From Networked to Isolated: Observing Water Hydrogen Bonds in Concentrated Electrolytes with Two-Dimensional Infrared Spectroscopy
NHC Lewis and B Dereka and Y Zhang and EJ Maginn and A Tokmakoff, JOURNAL OF PHYSICAL CHEMISTRY B (2022).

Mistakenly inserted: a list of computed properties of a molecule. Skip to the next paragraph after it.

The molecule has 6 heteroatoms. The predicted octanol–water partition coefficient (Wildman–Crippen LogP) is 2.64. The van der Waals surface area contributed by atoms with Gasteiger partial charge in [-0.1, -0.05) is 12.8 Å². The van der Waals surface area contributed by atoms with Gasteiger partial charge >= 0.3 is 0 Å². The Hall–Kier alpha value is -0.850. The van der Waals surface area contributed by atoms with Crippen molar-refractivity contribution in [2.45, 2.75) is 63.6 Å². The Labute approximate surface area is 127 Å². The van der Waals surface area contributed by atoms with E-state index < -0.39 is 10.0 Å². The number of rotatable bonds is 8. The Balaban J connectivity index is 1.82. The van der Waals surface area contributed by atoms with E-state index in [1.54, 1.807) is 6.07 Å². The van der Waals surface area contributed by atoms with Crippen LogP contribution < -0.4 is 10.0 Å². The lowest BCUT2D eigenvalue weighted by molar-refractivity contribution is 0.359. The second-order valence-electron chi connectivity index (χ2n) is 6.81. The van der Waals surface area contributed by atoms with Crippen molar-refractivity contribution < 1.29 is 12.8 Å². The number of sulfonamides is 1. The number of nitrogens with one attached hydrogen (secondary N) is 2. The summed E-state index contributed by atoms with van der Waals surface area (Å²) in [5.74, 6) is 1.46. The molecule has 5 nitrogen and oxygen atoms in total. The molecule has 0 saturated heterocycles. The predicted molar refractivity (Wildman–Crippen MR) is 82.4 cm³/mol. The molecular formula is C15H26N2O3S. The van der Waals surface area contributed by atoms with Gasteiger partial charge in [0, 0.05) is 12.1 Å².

Superconcentrated electrolytes have emerged as a promising class of materials for energy storage devices, with evidence that high voltage performance is possible even with water as the solvent. Here, we study the changes in the water hydrogen bonding network induced by the dissolution of lithium bis(trifluoromethane sulfonyl)imide (LiTFSI) in concentrations ranging from the dilute to the superconcentrated regimes. Using time-resolved two-dimensional infrared spectroscopy, we observe the progressive disruption of the water-water hydrogen bond network and the appearance of isolated water molecules interacting only with ions, which can be identified and spectroscopically isolated through the intermolecular cross-peaks between the water and the TFSI- ions. Analyzing the vibrational relaxation of excitations of the H2O stretching mode, we observe a transition in the dominant relaxation path as the bulk-like water vanishes and is replaced by ion-solvation water with the rapid single-step relaxation of delocalized stretching vibrations into the low frequency modes being replaced by multistep relaxation through the intramolecular H2O bend and into the TFSI- high frequency modes prior to relaxing to the low frequency structural degrees of freedom. These results definitively demonstrate the absence of vibrationally bulk-like water in the presence of high concentrations of LiTFSI and especially in the superconcentrated regime, while additionally revealing aspects of the water hydrogen bond network that have been difficult to discern from the vibrational spectroscopy of the neat liquid.
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